Today, I was expecting to write a sharp and incisive analysis of the most significant tax-related measures in yesterday’s Budget. Regrettably, Philip Hammond has done me few favours with an anodyne series of humourless jokes and political jibes but very few policy announcements.
For those in the business, the most significant measures are probably those that represent reiterations of previously announced policies. For example, there are more details about the anti-avoidance measures extending the scope of the disguised remuneration legislation and, particularly, confirming that the treatment of outstanding loans as remuneration from April 2019 is to go ahead, as is the bank levy re-scope. Readers will recall that these are a couple of the many measures which had to be shelved when Theresa May called her ill-fated (unless you are a Labour supporter) general election earlier in the year.
Beyond that, from a tax perspective, the most interesting changes are way off, as a series of consultations and information gathering exercises have been announced with little prospect of action in the near future.
For me, the stamp duty giveaway is a classic example of a Chancellor trying to sound generous while helping almost nobody. Overnight, the OBR has helpfully pointed out that this will merely increase house prices. Some might uncharitably argue that since this is good news for the wealthy at the expense of the younger and poorer members of society, it will be great news for Tory voters. Personally, I wouldn’t want to do that.
Realistically, I don’t expect this change to a 1% charge to make the slightest difference to investment decisions by any prospective first-time buyers.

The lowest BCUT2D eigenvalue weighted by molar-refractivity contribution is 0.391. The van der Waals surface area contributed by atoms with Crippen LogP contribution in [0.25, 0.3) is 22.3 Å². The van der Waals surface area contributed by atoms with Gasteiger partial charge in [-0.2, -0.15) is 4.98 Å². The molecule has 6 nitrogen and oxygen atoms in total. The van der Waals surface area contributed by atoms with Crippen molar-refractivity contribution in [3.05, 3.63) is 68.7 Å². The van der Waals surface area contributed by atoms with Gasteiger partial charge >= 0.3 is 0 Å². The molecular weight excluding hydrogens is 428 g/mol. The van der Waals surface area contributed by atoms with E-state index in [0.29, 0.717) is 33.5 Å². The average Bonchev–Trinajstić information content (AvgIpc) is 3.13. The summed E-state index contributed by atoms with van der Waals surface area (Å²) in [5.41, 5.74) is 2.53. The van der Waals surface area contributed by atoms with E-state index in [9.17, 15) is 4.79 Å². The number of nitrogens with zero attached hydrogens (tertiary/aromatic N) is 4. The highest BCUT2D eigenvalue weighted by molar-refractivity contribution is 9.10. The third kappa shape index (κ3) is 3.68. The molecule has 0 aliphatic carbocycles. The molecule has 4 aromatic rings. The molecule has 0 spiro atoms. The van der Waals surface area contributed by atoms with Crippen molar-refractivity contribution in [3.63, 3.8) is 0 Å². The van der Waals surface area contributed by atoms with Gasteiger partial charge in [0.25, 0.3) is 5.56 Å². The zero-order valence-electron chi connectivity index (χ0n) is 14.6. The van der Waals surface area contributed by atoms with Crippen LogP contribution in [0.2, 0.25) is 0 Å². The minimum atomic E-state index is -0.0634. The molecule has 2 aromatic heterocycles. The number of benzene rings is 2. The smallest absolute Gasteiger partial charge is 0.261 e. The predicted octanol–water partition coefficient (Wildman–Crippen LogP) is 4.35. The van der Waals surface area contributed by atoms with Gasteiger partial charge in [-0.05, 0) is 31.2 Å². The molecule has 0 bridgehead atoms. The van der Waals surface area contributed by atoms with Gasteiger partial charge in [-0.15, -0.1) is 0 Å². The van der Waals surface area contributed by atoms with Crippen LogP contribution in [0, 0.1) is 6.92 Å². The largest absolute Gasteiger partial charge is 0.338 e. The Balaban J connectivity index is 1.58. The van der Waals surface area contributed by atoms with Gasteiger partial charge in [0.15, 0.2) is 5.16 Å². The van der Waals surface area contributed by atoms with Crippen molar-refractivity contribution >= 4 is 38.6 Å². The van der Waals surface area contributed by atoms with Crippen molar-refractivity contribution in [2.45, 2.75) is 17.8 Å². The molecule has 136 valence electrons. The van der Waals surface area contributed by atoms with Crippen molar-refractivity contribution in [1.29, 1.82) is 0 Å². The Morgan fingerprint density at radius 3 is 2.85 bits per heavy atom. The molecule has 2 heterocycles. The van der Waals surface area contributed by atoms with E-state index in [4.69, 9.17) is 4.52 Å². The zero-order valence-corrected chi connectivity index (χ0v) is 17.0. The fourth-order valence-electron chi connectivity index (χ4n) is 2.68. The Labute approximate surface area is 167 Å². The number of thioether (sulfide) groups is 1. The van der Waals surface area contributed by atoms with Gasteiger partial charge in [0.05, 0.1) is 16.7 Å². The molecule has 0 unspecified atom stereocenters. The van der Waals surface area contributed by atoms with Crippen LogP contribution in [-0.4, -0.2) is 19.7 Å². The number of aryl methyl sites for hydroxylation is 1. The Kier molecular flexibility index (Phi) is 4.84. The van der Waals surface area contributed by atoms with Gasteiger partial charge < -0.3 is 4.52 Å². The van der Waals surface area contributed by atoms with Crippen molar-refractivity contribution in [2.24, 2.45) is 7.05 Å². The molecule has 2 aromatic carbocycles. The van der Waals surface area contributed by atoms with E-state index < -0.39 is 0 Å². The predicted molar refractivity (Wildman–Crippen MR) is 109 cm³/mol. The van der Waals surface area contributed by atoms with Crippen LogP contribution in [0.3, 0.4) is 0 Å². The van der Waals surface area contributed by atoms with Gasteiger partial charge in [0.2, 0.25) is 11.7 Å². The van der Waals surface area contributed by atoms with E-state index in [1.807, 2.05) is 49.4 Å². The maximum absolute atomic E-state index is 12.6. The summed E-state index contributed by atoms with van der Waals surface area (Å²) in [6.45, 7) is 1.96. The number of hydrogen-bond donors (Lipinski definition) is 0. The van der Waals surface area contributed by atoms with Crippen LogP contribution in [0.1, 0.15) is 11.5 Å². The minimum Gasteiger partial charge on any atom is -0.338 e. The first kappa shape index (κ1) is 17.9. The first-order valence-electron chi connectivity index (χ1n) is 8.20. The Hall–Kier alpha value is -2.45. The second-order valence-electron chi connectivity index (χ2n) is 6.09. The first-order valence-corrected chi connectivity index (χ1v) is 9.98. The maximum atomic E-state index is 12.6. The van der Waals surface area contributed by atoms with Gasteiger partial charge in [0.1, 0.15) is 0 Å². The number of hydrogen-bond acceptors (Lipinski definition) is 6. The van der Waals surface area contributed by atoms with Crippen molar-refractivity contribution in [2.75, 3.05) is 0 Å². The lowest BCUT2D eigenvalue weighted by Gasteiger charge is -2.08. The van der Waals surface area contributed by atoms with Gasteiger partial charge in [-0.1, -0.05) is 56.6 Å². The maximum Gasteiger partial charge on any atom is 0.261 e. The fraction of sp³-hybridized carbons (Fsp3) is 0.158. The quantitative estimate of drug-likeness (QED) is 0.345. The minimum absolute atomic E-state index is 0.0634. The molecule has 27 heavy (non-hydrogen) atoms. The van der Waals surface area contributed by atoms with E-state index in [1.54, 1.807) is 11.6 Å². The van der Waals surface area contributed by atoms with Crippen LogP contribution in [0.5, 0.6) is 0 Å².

As a commentator, you know that you’re in trouble when the standard increase in the personal allowance and higher rate threshold are noted as a key change on the BBC website. While these are relevant and welcome, they are about as significant as Hammond’s brash announcements that most duties are not changing and claiming that this is a bold giveaway.
Personally, I’m pleased to see some nods towards helping the environment, particularly when the President of the United States will not even acknowledge that there is a problem.
However, discussions about what to do about plastic waste are hardly exciting. Support for electric cars and a hike in tax on diesel are good from this perspective, although I do feel sorry for people who bought diesel cars as a result of encouragement from previous administrations and are now being penalised for doing so.
For me, it could be argued that the most significant measure (and it is still far from exciting) is the enhancement of tax relief for investments in EIS schemes and Venture Capital Trusts that are seeking to enhance technological development. However, while tax incentives help it isn’t always easy to persuade people to invest in businesses that are quite likely to go down the pan without offering any return at all. It is all very well to say if you lose your money you will get tax relief but I’d rather not lose my money.
Even in the field of tax avoidance where the government has signally failed to up the stakes for either rich individuals or corporate giants, Hammond is doing no more than paying lip service to the fury of so many.
A technical change to the way in which VAT is levied on transactions offered through online marketplaces sounds good in principle. However, I have a nagging feeling that this will merely lead to higher fees for top advisers as they come up with clever schemes to get around the new legislation. If that sounds too cynical, I suggest that we review the position in five or 10 years’ time to see what difference the changes have made.
I would love readers to respond angrily to this article pointing out all of the substantive changes that are hidden in the not very voluminous small print attached to this non-Budget. Indeed, if anyone comes up with something really wonderful I might be tempted to offer them a whiskey, on the basis that I can still afford this since the duty is not going up.
About The Imprudent Accountant
Someone who should know better, but can't resist the occasional rant about the more exasperating aspects of the accountancy profession.